TOKYO/PARIS -- With former Nissan Motor Chairman Carlos Ghosn arrested for a third time on Friday, Renault is considering various options for strengthening their alliance even as a rift over succession plans widens.
Top brass at Renault think it necessary to beef up the companies' relationship, including through a possible change in capital ties, French newspaper Les Echo reported on Friday. Le Figaro also reported on the debate within the French automaker over the alliance's capital structure.
Renault currently has a 43.4% stake and voting rights in Nissan. Nissan, on the other hand, has no voting rights in Renault despite its 15% stake, which many at the Japanese automaker see as unfair.
A French government official had previously said that Renault does not want a change in the ownership structure. Its stance appears to be changing, though it is unclear how exactly the partners would transform their alliance, which also includes Mitsubishi Motors. Altogether, the alliance sells more than 10 million cars a year.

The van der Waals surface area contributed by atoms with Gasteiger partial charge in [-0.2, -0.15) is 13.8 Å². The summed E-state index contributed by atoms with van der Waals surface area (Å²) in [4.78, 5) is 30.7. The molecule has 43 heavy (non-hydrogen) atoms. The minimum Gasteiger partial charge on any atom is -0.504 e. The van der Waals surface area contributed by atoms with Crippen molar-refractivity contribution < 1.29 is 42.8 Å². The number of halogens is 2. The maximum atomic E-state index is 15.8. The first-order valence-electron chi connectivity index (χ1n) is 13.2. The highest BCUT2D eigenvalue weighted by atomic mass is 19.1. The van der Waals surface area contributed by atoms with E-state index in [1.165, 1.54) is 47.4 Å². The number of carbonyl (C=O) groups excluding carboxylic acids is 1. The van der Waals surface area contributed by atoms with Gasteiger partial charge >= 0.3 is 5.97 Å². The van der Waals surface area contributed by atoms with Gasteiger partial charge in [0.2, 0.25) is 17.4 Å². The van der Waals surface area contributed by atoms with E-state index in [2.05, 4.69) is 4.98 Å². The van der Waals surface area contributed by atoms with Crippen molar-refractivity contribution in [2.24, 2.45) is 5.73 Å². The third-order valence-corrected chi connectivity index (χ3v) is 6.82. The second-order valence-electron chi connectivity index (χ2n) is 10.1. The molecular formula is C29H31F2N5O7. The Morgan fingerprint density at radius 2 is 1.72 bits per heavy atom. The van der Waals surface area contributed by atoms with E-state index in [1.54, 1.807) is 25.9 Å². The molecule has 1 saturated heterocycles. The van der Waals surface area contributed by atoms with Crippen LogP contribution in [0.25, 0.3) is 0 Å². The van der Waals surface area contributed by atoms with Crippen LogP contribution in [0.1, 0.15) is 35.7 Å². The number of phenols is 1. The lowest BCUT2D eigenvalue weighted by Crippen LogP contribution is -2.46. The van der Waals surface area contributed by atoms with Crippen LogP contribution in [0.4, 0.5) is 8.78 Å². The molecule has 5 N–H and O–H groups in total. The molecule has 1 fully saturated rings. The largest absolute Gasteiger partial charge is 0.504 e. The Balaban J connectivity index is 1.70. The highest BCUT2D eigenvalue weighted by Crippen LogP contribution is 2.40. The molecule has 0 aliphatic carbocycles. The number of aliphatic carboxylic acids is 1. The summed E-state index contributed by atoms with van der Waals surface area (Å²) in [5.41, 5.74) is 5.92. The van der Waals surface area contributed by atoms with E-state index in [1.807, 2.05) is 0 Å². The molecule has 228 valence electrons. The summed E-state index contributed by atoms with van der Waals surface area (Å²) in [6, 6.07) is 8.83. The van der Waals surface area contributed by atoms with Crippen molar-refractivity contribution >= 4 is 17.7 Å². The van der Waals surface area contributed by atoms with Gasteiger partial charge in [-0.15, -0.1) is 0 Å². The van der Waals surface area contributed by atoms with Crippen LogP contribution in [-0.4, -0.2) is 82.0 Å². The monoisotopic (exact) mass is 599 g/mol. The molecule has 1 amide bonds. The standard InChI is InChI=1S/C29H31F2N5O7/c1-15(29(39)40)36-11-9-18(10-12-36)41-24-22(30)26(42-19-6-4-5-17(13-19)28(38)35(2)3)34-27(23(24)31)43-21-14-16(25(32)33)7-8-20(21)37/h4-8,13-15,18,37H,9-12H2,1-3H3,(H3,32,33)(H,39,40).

As the leading shareholder in Renault, the French government had pushed Ghosn to make the alliance with Nissan "irreversible." The former chairman responded by announcing in April that he would consider revising their capital ties, and is believed to have been looking at merging the two automakers through a holding company.
The future of the alliance depends on what the French government and Renault do next. But French President Emmanuel Macron's approval ratings are plunging and he is wary of making overt concessions to Nissan.
Paris has come up with a short list of candidates to succeed Ghosn as Renault chief, including Michelin CEO Jean-Dominique Senard and senior Toyota Motor executive Didier Leroy, according to reports in the French media. The automaker could start negotiations with Nissan under a new leader.